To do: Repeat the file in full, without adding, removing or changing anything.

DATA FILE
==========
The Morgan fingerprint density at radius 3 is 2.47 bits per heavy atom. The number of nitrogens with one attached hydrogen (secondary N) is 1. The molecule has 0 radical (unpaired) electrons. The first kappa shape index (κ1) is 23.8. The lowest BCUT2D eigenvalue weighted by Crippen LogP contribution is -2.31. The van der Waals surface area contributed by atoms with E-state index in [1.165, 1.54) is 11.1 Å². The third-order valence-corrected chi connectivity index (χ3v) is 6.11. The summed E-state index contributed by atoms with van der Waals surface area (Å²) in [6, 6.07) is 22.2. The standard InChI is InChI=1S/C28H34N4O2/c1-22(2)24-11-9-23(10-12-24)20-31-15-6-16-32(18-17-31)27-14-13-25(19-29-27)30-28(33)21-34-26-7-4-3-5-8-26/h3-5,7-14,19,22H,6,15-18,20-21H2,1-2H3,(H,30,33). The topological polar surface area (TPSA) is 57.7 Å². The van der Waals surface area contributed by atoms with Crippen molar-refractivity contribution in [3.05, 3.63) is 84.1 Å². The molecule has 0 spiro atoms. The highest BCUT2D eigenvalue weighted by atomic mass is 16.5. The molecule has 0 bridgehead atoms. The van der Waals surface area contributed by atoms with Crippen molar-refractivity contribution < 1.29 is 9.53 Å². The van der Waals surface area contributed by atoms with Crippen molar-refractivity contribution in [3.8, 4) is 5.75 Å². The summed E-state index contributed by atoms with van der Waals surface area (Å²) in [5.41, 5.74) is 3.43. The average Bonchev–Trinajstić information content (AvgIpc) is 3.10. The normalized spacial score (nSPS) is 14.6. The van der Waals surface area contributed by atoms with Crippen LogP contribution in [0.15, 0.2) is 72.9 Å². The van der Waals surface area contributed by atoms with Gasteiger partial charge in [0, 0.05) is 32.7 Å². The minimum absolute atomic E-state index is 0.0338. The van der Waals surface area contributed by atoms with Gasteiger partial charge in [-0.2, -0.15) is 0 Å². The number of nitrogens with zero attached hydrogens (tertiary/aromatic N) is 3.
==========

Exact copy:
The Morgan fingerprint density at radius 3 is 2.47 bits per heavy atom. The number of nitrogens with one attached hydrogen (secondary N) is 1. The molecule has 0 radical (unpaired) electrons. The first kappa shape index (κ1) is 23.8. The lowest BCUT2D eigenvalue weighted by Crippen LogP contribution is -2.31. The van der Waals surface area contributed by atoms with E-state index in [1.165, 1.54) is 11.1 Å². The third-order valence-corrected chi connectivity index (χ3v) is 6.11. The summed E-state index contributed by atoms with van der Waals surface area (Å²) in [6, 6.07) is 22.2. The standard InChI is InChI=1S/C28H34N4O2/c1-22(2)24-11-9-23(10-12-24)20-31-15-6-16-32(18-17-31)27-14-13-25(19-29-27)30-28(33)21-34-26-7-4-3-5-8-26/h3-5,7-14,19,22H,6,15-18,20-21H2,1-2H3,(H,30,33). The topological polar surface area (TPSA) is 57.7 Å². The van der Waals surface area contributed by atoms with Crippen molar-refractivity contribution in [3.05, 3.63) is 84.1 Å². The molecule has 0 spiro atoms. The highest BCUT2D eigenvalue weighted by atomic mass is 16.5. The molecule has 0 bridgehead atoms. The van der Waals surface area contributed by atoms with Crippen molar-refractivity contribution < 1.29 is 9.53 Å². The van der Waals surface area contributed by atoms with Crippen molar-refractivity contribution in [3.8, 4) is 5.75 Å². The summed E-state index contributed by atoms with van der Waals surface area (Å²) in [5.41, 5.74) is 3.43. The average Bonchev–Trinajstić information content (AvgIpc) is 3.10. The normalized spacial score (nSPS) is 14.6. The van der Waals surface area contributed by atoms with Crippen LogP contribution in [0.15, 0.2) is 72.9 Å². The van der Waals surface area contributed by atoms with Gasteiger partial charge in [0, 0.05) is 32.7 Å². The minimum absolute atomic E-state index is 0.0338. The van der Waals surface area contributed by atoms with Gasteiger partial charge in [-0.2, -0.15) is 0 Å². The number of nitrogens with zero attached hydrogens (tertiary/aromatic N) is 3.